Last Friday, after multiple surgeries and treatments, Adam Retmock told his wife Kelly Richards: “I’m done. I cannot continue this level of suffering.”
He died later that day.
Eight weeks earlier, he had been “relieved, grateful and positive” about his prospects for an improved life.
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Retmock, 45, was born with a congenital heart disease.
He had a heart transplant at Brisbane’s Prince Charles Hospital in September.
“The transplant seemed to go really well, in the first instance,” Richards told 7NEWS.
“We were told the organ was a very, very good match for Adam and the surgery had gone really seamlessly.
“We were incredibly grateful. We were incredibly grateful to the donor’s family, in particular, because it is such a compassionate and selfless thing to do, to donate an organ to somebody.
“We were incredibly grateful to the wonderful hospital team who are absolutely world-class.
“It was a massive thing to go through, but (we were) really relieved it had happened, and grateful and positive about the future.”
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Adam Retmock died after contracting a fungal infection while recovering from a heart transplant at Prince Charles Hospital in Brisbane. Credit: 7NEWS
A week after the operation, Retmock’s health took a turn for the worse.
He had a “number of complications”, according to Richards, including that he had contracted a fungal infection.
“We were initially told they weren’t particularly concerned about that … that it was really nothing to worry about, which was a huge relief,” she said.
“But very quickly following on the heels of that conversation, it became apparent it was something very serious and it was real panic stations.”
A “whole range of specialists” attempted to treat the infection, which the couple were told “was very difficult” to do.
He was given antifungal medication, antibiotics and had an operation to remove infected tissue which involved surgeons breaking his sternum.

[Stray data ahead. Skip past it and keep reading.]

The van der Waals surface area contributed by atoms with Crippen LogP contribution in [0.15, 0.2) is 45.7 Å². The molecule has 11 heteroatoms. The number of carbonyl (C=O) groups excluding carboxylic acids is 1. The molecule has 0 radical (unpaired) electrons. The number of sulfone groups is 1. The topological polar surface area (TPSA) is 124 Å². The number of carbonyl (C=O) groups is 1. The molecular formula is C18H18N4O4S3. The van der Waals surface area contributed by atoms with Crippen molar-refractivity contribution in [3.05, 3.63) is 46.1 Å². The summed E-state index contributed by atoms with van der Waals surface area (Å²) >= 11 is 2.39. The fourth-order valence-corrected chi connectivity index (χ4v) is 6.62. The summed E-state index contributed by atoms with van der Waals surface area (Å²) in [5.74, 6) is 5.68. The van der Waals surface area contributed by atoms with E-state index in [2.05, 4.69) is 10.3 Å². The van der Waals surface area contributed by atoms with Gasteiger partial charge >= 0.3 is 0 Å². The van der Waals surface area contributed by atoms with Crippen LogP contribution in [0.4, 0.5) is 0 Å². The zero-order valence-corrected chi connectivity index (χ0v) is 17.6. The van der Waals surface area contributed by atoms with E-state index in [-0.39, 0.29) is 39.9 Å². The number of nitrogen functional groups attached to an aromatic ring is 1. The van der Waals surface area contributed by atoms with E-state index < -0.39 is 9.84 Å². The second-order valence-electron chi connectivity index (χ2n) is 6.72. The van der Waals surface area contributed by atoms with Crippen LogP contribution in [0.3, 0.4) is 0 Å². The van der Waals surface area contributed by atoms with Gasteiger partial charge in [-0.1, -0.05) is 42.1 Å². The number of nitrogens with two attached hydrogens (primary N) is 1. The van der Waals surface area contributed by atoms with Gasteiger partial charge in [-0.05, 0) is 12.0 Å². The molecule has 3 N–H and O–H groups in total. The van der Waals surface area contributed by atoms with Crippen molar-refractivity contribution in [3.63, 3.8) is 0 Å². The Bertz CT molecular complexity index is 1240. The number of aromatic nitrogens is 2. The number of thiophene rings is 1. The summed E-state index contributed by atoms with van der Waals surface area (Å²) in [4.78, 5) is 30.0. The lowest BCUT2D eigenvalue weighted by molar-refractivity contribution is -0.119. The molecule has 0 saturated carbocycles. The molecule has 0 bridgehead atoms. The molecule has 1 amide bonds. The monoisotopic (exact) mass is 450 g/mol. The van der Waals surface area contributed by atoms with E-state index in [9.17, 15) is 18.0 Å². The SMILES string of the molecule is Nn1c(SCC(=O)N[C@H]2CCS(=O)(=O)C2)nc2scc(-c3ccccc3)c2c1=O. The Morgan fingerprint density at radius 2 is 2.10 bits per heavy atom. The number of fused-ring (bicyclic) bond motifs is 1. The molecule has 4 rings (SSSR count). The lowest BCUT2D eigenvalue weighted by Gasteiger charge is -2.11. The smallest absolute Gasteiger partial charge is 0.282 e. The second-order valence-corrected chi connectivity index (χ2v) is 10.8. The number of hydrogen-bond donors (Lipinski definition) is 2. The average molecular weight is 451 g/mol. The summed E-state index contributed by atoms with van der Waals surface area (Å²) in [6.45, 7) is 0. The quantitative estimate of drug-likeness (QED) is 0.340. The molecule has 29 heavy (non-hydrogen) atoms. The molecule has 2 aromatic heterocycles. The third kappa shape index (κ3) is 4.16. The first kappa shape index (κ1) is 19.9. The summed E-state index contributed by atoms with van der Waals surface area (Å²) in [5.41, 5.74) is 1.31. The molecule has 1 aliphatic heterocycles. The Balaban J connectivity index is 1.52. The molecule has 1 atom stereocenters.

About two weeks before his death, Retmock was informed he was among a five-person cluster of heart transplant patients who had contracted fungal infections at the Chermside hospital.
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What staff didn’t reveal, Richards said, was that one of those patients had died.
Retmock found out about the fatality through the media.
“He should have found out from the hospital,” Richards said.
“He was a very brave person. He was the bravest person I have ever known.
“He has endured so much in his life.
“But it was terrifying to find that out on the news … how serious the problem was.”
It was revealed last week three of the affected patients developed their infection before September, while two more cases occurred last month.
7NEWS understands one of the patients died of multiple complications in September. The fungal infection is believed to have possibly contributed to their death.
Adam Retmock’s widow Kelly Richards has spoken of his death. Credit: 7NEWS
Air quality testing in the hospital has not found levels of fungal spores that would warrant concerns of infection, the hospital’s infectious disease expert Alex Chaudhuri said last week.
He said “some fungal spores” were found in a storage area for transplant equipment, but he did not believe the discovery was connected to the infection.
Four strains of fungal infection have been found in the patients and 7NEWS understands at least one of the strains is the same as that found at the hospital.
Queensland government’s Metro North Hospital and Health Service expressed “sincere condolences” to Retmock’s family but said “no link” between the hospital and the “fungal infections identified in the five heart transplant patients” had been established after “extensive testing”.
“It is understood the patient was experiencing several complications following the transplant,” spokesperson Jane Hancock said.
“Transplant patients are some of our most vulnerable patients and can be susceptible to various illnesses and infections in the community, especially once they return home.
“We continue to work transparently and engage with all transplant patients. We want patients to know that we have taken all precautions to keep them safe when in the community.”
Three of the patients in the cluster are being treated by hospital staff, with two of them at home.
The third patient “is recovering in hospital from an unrelated clinical issue”, Hancock said.
Health Minister Shannon Fentiman said last week she was aware of the cluster and has been told the hospital “is safe”.
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